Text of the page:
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Introducing Your Next Speaker–Rough, Ruinous, or Rousing?

by Dianna Booher

As CEO, you’re frequently called on to introduce someone—a celebrity for your big client event of the year, an industry guru for your management meeting, a politician for a community gathering.  Whatever the occasion, you never want to be that person who disappoints the speaker, confuses the crowd, and embarrasses yourself.

As I sat in the audience at a recent industry conference, I watched a painful, but all-too-familiar, situation unfold:  The introducer was obviously unfamiliar with the comments she intended to deliver. She simply walked to the front of the room, unfolded her sheet of paper, and began to read—very slowly in a “See Jane run; see Dick run” manner. The introductions dragged on so long that the two co-presenters turned red-faced, then averted their eyes, then ducked their heads and began to squirm.

Big sigh of relief from the audience when she finished.

Not infrequently as in this case, someone fumbles with a RUINOUS introduction—one that:

  • Gives no information at all about the topic
  • Is delivered poorly (usually read and stumbled through as if seen for the first time)
  • Lasts too long
  • Mangles the speaker’s name—or sometimes even omits the speaker’s name!

All too often, the crowd hears a ROUGH introduction—one that:

  • Steals the speaker’s message by summarizing the key point
  • Sounds insincere
  • Rambles on too long (includes the speaker’s entire biography)

Ideally, you’ll want to deliver a ROUSING introduction—one that:

  • Introduces the topic very briefly and tells why the audience should care
  • Establishes why the speaker is qualified to speak on the topic
  • Helps the audience “connect” with the speaker
  • Encourages the audience to give a warm and enthusiastic welcome

Clearly and correctly states the speaker’s name

So when introducing a speaker, how do you deliver the rousing introduction?

Understand the topic—not just the title.  Clever titles sometimes tease but don’t always tell exactly what the speaker plans to cover. It’s your job to talk with the speaker beforehand to ensure that you know the general idea and can introduce the subject properly.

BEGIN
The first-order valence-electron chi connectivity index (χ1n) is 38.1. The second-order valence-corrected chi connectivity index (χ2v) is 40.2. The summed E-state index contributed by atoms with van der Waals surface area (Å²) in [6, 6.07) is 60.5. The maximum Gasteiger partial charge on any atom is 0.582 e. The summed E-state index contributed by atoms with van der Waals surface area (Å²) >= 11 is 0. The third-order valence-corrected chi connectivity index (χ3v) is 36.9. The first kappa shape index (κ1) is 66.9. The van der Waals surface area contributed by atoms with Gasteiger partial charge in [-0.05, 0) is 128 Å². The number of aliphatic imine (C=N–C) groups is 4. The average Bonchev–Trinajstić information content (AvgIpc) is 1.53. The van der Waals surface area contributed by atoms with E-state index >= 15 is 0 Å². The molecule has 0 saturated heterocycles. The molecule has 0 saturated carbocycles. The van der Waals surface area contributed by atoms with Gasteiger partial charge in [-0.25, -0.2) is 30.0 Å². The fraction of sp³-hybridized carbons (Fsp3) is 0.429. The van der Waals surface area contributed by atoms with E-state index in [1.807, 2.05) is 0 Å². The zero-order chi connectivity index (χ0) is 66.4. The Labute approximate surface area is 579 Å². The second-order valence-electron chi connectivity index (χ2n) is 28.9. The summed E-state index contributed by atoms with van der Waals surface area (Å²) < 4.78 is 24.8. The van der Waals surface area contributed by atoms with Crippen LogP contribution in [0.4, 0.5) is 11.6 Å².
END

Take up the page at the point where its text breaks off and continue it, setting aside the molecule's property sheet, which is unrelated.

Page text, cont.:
Tell audience members why they should care. What key questions will the speaker answer?  What takeaways will they have for investing their time for the next 20, 30, 45, or 60 minutes?  Just be careful that you don’t go on too long on the subject and “steal the thunder” from your speaker. Plan to give a teaser, but not the total show and tell.

Establish credentials for the speaker on the current topic. Your audience wants to know that the speaker is qualified to speak on this topic. But this is not the place to comment on everything the speaker has ever accomplished—but to establish the person’s authority on this specific topic: Why this? Why now?

Tossing in something personal—if appropriate—to connect the speaker to the audience.  Has the speaker gone through a similar restructure at his or her organization? Are the speaker originally from your state? Did you love the speaker’s sense of humor at dinner the night before?

Encourage a warm welcome.  That may mean leading the audience in applause as you welcome the speaker to the stage (if you’re in a live meeting). If you’re on a teleconference, you may suggest a verbal greeting or other onscreen comment.

Say the speaker’s name at the very end of the introduction—and pronounce it correctly. If the name is unusual, write it out phonetically for yourself. Or create a rhyme or another memory aid so you can say it correctly. (For example, Dianna Booher. The “h” is silent.  Boo-er. It rhymes with “doer” as in “She’s not a talker, she’s a doer.”)

Ruinous, rough, or rousing?  As with so many things, the result depends on preparation.

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